The National Institutes of Health (NIH) Magnetic Resonance Imaging
(MRI) Study of Normal Brain Development is a landmark study in which
structural and metabolic brain development and behavior are followed
longitudinally from birth to young adulthood in a population-based sample
of healthy children. The neuropsychological assessment protocol for
children aged 6 to 18 years is described and normative data are presented
for participants in that age range (N = 385). For many measures,
raw score performance improved steeply from 6 to 10 years, decelerating
during adolescence. Sex differences were documented for Block Design (male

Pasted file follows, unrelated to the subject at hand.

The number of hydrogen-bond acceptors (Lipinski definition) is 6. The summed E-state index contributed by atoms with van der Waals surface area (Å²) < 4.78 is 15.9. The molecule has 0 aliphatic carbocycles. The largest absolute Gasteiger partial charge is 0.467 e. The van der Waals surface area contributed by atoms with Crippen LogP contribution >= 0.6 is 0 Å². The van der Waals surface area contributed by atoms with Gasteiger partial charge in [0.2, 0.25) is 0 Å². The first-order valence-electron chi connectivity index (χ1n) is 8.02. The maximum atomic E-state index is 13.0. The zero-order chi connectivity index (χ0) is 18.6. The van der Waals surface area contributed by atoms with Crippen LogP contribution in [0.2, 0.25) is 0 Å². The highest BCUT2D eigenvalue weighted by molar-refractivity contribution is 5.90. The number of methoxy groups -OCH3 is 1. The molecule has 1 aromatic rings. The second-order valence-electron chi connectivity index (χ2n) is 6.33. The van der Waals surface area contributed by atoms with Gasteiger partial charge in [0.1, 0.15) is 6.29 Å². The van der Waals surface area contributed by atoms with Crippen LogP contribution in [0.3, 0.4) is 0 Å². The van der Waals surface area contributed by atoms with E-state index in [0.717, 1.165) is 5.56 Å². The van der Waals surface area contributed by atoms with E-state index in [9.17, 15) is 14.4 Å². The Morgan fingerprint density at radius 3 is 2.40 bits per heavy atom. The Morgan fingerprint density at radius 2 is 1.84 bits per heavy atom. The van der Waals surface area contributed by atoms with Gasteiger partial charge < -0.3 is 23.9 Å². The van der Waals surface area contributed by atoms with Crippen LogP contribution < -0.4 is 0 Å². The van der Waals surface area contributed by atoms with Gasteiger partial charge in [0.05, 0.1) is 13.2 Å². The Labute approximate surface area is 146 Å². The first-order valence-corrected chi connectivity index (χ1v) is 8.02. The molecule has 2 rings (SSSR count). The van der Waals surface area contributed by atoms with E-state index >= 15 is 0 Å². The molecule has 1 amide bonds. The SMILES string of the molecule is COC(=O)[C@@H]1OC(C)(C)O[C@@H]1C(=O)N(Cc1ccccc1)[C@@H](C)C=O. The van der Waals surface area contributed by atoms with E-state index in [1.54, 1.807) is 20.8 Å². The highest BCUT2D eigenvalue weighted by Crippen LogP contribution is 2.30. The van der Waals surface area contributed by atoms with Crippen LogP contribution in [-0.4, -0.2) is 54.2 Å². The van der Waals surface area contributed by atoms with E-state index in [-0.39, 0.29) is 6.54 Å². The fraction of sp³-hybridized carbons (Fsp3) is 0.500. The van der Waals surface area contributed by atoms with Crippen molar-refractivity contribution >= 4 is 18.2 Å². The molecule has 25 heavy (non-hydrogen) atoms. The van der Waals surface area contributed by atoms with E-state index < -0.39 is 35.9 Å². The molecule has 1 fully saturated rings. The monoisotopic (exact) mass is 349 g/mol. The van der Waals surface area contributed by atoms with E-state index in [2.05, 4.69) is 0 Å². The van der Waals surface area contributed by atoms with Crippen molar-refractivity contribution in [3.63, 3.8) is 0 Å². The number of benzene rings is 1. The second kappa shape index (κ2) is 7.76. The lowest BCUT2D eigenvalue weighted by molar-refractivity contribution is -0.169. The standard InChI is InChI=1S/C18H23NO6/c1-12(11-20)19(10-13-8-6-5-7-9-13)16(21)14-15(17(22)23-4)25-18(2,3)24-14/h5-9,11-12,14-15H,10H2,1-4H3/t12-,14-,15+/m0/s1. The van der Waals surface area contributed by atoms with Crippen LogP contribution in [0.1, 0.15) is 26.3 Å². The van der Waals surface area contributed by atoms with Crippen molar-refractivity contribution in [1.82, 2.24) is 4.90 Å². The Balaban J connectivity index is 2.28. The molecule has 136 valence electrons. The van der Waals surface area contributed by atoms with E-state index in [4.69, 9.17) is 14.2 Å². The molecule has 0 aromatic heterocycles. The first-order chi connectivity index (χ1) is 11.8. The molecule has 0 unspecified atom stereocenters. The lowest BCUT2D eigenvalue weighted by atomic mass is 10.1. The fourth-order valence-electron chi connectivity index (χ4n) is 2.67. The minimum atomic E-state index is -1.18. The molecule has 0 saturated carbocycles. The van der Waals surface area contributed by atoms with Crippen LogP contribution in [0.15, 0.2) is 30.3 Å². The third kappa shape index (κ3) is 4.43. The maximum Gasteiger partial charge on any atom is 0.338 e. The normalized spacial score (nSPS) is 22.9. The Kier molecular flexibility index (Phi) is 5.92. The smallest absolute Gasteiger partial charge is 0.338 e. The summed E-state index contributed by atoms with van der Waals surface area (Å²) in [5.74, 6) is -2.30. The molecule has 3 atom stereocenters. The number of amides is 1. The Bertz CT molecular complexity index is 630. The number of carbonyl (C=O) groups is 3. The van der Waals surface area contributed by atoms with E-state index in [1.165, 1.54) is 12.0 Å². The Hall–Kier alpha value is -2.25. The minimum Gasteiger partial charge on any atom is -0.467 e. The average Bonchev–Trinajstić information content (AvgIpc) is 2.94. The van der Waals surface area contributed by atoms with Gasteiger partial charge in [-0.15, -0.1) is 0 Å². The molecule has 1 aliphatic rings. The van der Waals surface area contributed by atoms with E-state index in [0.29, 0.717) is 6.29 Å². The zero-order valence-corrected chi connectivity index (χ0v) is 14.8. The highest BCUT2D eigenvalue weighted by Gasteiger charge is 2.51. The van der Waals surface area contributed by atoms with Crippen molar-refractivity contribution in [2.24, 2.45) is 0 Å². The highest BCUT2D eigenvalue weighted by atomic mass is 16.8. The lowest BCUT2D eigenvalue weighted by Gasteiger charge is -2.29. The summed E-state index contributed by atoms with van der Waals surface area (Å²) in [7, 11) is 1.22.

advantage), CVLT, Pegboard and Coding (female advantage). Household income
predicted IQ and achievement, as well as externalizing problems and social
competence, but not the other cognitive or behavioral measures.
Performance of this healthy sample was generally better than published
norms. This linked imaging-clinical/behavioral database will be an
invaluable public resource for researchers for many years to come.
(JINS, 2007, 13, 729–746.)
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